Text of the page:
so great that they form quite a feature in the physiognomy of the
forest, compensating for the scarcity of flowers.

Next to the Heliconii, the Catagrammas (C. astarte and C.
peristera) were the most conspicuous. These have a very rapid and
short flight, settling frequently and remaining stationary for a
long time on the trunks of trees. The colours of their wings are
vermilion and black, the surface having a rich velvety
appearance. The genus owes its Greek name Catagramma (signifying
"a letter beneath") to the curious markings of the underside of
the wings, resembling Arabic numerals. The species and varieties
are of almost endless diversity, but the majority inhabit the hot
valleys of the eastern parts of the Andes. Another butterfly
nearly allied to these, Callithea Leprieurii, was also very
abundant here at the marshy head of the pool before mentioned.
The wings are of a rich dark-blue colour, with a broad border of
silvery green. These two groups of Callithea and Catagramma are
found only in tropical America, chiefly near the equator, and are
certainly amongst the most beautiful productions of a region
where the animals and plants seem to have been fashioned in
nature's choicest moulds.

A great variety of other beautiful and curious insects adorned
these pleasant woods. Others were seen only in the sunshine in
open places. As the waters retreated from the beach, vast numbers
of sulphur-yellow and orange coloured butterflies congregated on
the moist sand. The greater portion of them belonged to the genus
Callidryas. They assembled in densely-packed masses, sometimes
two or three yards in circumference, their wings all held in an
upright position, so that the beach looked as though variegated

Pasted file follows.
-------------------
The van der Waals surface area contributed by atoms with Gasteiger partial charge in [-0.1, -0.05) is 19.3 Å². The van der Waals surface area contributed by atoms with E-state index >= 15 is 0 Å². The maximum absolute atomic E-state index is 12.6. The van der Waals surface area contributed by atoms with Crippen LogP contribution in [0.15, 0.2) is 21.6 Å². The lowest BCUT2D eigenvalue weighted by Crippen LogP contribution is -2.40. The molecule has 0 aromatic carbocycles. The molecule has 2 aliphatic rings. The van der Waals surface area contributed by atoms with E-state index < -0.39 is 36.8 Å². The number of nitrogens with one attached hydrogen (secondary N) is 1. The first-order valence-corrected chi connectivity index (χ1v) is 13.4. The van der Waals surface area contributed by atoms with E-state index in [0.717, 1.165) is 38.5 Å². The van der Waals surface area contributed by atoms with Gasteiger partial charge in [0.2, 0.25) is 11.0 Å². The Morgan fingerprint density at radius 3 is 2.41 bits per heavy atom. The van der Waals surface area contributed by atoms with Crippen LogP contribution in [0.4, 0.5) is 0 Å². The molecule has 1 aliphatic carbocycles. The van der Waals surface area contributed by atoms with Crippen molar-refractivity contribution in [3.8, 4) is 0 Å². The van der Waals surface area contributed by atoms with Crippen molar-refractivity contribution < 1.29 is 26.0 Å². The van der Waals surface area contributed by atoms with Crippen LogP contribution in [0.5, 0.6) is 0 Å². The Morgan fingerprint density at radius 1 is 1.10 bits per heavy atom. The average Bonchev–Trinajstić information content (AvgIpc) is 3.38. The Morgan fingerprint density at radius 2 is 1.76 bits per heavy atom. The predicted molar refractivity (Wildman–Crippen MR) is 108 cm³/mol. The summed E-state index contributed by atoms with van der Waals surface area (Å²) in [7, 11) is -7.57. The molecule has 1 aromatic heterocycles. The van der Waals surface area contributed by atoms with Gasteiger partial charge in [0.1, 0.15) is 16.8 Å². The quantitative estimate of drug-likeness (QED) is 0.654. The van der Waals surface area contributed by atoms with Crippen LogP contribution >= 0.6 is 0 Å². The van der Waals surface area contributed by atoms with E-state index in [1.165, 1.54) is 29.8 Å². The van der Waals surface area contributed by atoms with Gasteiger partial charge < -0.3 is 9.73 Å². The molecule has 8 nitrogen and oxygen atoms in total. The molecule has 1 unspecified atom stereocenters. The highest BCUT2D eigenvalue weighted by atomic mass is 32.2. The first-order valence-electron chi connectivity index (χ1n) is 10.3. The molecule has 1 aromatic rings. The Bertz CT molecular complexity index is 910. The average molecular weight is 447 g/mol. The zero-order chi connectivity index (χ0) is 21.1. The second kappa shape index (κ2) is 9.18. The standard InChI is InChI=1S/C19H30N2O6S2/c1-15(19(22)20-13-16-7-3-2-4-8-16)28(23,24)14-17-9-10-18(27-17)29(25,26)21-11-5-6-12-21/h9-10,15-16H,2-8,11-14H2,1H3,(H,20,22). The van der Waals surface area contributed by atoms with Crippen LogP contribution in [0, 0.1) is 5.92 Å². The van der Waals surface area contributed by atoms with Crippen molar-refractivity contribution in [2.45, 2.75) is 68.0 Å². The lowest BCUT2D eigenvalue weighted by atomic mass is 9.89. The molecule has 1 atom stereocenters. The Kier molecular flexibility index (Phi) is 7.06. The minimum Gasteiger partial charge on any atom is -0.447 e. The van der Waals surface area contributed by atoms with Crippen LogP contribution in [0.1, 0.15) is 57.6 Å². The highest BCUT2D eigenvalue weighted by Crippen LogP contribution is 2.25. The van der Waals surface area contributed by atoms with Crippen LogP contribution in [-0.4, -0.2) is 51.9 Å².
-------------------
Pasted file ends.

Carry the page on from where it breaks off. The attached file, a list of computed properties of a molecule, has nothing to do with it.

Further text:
with beds of crocuses. These Callidryades seem to be migratory
insects, and have large powers of dissemination. During the last
two days of our voyage, the great numbers constantly passing over
the river attracted the attention of every one on board. They all
crossed in one direction, namely, from north to south, and the
processions were uninterrupted from an early hour in the morning
until sunset. All the individuals which resort to the margins of
sandy beaches are of the male sex. The females are much more
rare, and are seen only on the borders of the forest, wandering
from tree to tree, and depositing their eggs on low mimosas which
grow in the shade. The migrating hordes, as far as I could
ascertain, are composed only of males, and on this account I
believe their wanderings do not extend very far.

A strange kind of wood-cricket is found in this neighbourhood,
the males of which produce a very loud and not unmusical noise by
rubbing together the overlapping edges of their wing-cases. The
notes are certainly the loudest and most extraordinary that I
ever heard produced by an orthopterous insect. The natives call
it the Tanana, in allusion to its music, which is a sharp,
resonant stridulation resembling the syllables ta-na-na, ta-na-
na, succeeding each other with little intermission. It seems to
be rare in the neighbourhood. When the natives capture one, they
keep it in a wicker-work cage for the sake of hearing it sing. A